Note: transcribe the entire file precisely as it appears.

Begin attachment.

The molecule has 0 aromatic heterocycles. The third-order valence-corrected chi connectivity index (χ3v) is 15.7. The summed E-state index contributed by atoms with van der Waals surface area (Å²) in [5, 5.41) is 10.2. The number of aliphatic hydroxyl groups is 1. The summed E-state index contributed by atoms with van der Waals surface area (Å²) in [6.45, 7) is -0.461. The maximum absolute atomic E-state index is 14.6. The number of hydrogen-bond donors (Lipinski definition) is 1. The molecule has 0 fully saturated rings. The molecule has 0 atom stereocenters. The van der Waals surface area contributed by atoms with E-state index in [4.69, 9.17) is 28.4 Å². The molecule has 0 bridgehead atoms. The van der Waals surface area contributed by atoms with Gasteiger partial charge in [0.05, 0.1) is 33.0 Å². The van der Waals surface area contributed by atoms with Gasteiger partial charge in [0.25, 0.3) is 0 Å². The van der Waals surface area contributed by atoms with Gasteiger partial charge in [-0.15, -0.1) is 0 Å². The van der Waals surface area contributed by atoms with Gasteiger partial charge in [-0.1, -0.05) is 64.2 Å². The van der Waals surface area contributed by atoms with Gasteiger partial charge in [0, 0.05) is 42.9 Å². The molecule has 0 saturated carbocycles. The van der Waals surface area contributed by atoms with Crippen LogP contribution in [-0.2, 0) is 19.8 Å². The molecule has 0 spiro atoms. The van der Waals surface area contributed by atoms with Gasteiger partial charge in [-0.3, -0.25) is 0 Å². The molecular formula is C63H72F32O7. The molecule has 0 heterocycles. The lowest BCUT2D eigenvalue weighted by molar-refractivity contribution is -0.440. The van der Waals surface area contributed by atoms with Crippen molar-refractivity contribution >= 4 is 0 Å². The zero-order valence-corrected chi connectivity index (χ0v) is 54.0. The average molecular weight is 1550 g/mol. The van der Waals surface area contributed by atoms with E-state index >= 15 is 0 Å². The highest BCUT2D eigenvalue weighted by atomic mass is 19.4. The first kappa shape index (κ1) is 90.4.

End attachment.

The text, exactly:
The molecule has 0 aromatic heterocycles. The third-order valence-corrected chi connectivity index (χ3v) is 15.7. The summed E-state index contributed by atoms with van der Waals surface area (Å²) in [5, 5.41) is 10.2. The number of aliphatic hydroxyl groups is 1. The summed E-state index contributed by atoms with van der Waals surface area (Å²) in [6.45, 7) is -0.461. The maximum absolute atomic E-state index is 14.6. The number of hydrogen-bond donors (Lipinski definition) is 1. The molecule has 0 fully saturated rings. The molecule has 0 atom stereocenters. The van der Waals surface area contributed by atoms with E-state index in [4.69, 9.17) is 28.4 Å². The molecule has 0 bridgehead atoms. The van der Waals surface area contributed by atoms with Gasteiger partial charge in [0.05, 0.1) is 33.0 Å². The van der Waals surface area contributed by atoms with Gasteiger partial charge in [0.25, 0.3) is 0 Å². The van der Waals surface area contributed by atoms with Gasteiger partial charge in [-0.15, -0.1) is 0 Å². The van der Waals surface area contributed by atoms with Gasteiger partial charge in [-0.1, -0.05) is 64.2 Å². The van der Waals surface area contributed by atoms with Gasteiger partial charge in [0, 0.05) is 42.9 Å². The molecule has 0 saturated carbocycles. The van der Waals surface area contributed by atoms with Crippen LogP contribution in [-0.2, 0) is 19.8 Å². The molecule has 0 spiro atoms. The van der Waals surface area contributed by atoms with Gasteiger partial charge in [-0.3, -0.25) is 0 Å². The molecular formula is C63H72F32O7. The molecule has 0 heterocycles. The lowest BCUT2D eigenvalue weighted by molar-refractivity contribution is -0.440. The van der Waals surface area contributed by atoms with Crippen molar-refractivity contribution >= 4 is 0 Å². The zero-order valence-corrected chi connectivity index (χ0v) is 54.0. The average molecular weight is 1550 g/mol. The van der Waals surface area contributed by atoms with E-state index >= 15 is 0 Å². The highest BCUT2D eigenvalue weighted by atomic mass is 19.4. The first kappa shape index (κ1) is 90.4.